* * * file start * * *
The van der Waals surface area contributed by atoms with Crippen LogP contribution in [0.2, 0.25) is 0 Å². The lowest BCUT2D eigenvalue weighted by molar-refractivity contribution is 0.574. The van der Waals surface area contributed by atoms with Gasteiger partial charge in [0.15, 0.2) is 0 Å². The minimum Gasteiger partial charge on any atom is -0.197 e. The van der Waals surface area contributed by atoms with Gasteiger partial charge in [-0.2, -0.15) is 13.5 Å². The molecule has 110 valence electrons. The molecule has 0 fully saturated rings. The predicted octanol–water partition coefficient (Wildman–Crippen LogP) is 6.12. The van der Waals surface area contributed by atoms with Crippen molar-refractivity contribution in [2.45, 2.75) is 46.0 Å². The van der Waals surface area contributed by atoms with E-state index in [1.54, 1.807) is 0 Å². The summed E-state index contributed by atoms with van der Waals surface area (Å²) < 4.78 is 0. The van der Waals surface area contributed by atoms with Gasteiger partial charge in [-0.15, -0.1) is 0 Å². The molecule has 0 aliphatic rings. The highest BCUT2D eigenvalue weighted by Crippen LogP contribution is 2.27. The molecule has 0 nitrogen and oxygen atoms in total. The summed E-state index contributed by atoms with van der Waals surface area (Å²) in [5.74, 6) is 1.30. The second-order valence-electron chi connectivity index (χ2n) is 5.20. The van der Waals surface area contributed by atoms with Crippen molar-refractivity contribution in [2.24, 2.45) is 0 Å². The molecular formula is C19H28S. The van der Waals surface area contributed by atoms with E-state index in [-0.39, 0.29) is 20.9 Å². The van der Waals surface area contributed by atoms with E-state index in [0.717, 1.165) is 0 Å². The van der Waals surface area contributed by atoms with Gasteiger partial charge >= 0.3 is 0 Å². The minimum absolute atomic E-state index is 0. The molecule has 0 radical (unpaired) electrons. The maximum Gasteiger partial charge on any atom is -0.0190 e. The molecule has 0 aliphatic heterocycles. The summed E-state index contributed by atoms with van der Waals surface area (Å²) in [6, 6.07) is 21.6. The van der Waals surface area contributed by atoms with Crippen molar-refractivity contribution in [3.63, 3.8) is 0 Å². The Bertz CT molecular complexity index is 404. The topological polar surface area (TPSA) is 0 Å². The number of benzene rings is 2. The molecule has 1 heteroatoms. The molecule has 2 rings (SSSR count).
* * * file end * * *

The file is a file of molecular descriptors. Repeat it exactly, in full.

The van der Waals surface area contributed by atoms with Crippen LogP contribution in [0.2, 0.25) is 0 Å². The lowest BCUT2D eigenvalue weighted by molar-refractivity contribution is 0.574. The van der Waals surface area contributed by atoms with Gasteiger partial charge in [0.15, 0.2) is 0 Å². The minimum Gasteiger partial charge on any atom is -0.197 e. The van der Waals surface area contributed by atoms with Gasteiger partial charge in [-0.2, -0.15) is 13.5 Å². The molecule has 110 valence electrons. The molecule has 0 fully saturated rings. The predicted octanol–water partition coefficient (Wildman–Crippen LogP) is 6.12. The van der Waals surface area contributed by atoms with Crippen molar-refractivity contribution in [2.45, 2.75) is 46.0 Å². The van der Waals surface area contributed by atoms with E-state index in [1.54, 1.807) is 0 Å². The summed E-state index contributed by atoms with van der Waals surface area (Å²) < 4.78 is 0. The van der Waals surface area contributed by atoms with Gasteiger partial charge in [-0.15, -0.1) is 0 Å². The molecule has 0 aliphatic rings. The highest BCUT2D eigenvalue weighted by Crippen LogP contribution is 2.27. The molecule has 0 nitrogen and oxygen atoms in total. The summed E-state index contributed by atoms with van der Waals surface area (Å²) in [5.74, 6) is 1.30. The second-order valence-electron chi connectivity index (χ2n) is 5.20. The van der Waals surface area contributed by atoms with Crippen molar-refractivity contribution in [2.24, 2.45) is 0 Å². The molecular formula is C19H28S. The van der Waals surface area contributed by atoms with E-state index in [-0.39, 0.29) is 20.9 Å². The van der Waals surface area contributed by atoms with E-state index in [0.717, 1.165) is 0 Å². The van der Waals surface area contributed by atoms with Gasteiger partial charge >= 0.3 is 0 Å². The minimum absolute atomic E-state index is 0. The molecule has 0 radical (unpaired) electrons. The maximum Gasteiger partial charge on any atom is -0.0190 e. The molecule has 0 aliphatic heterocycles. The summed E-state index contributed by atoms with van der Waals surface area (Å²) in [6, 6.07) is 21.6. The van der Waals surface area contributed by atoms with Crippen molar-refractivity contribution in [3.63, 3.8) is 0 Å². The Bertz CT molecular complexity index is 404. The topological polar surface area (TPSA) is 0 Å². The number of benzene rings is 2. The molecule has 1 heteroatoms. The molecule has 2 rings (SSSR count).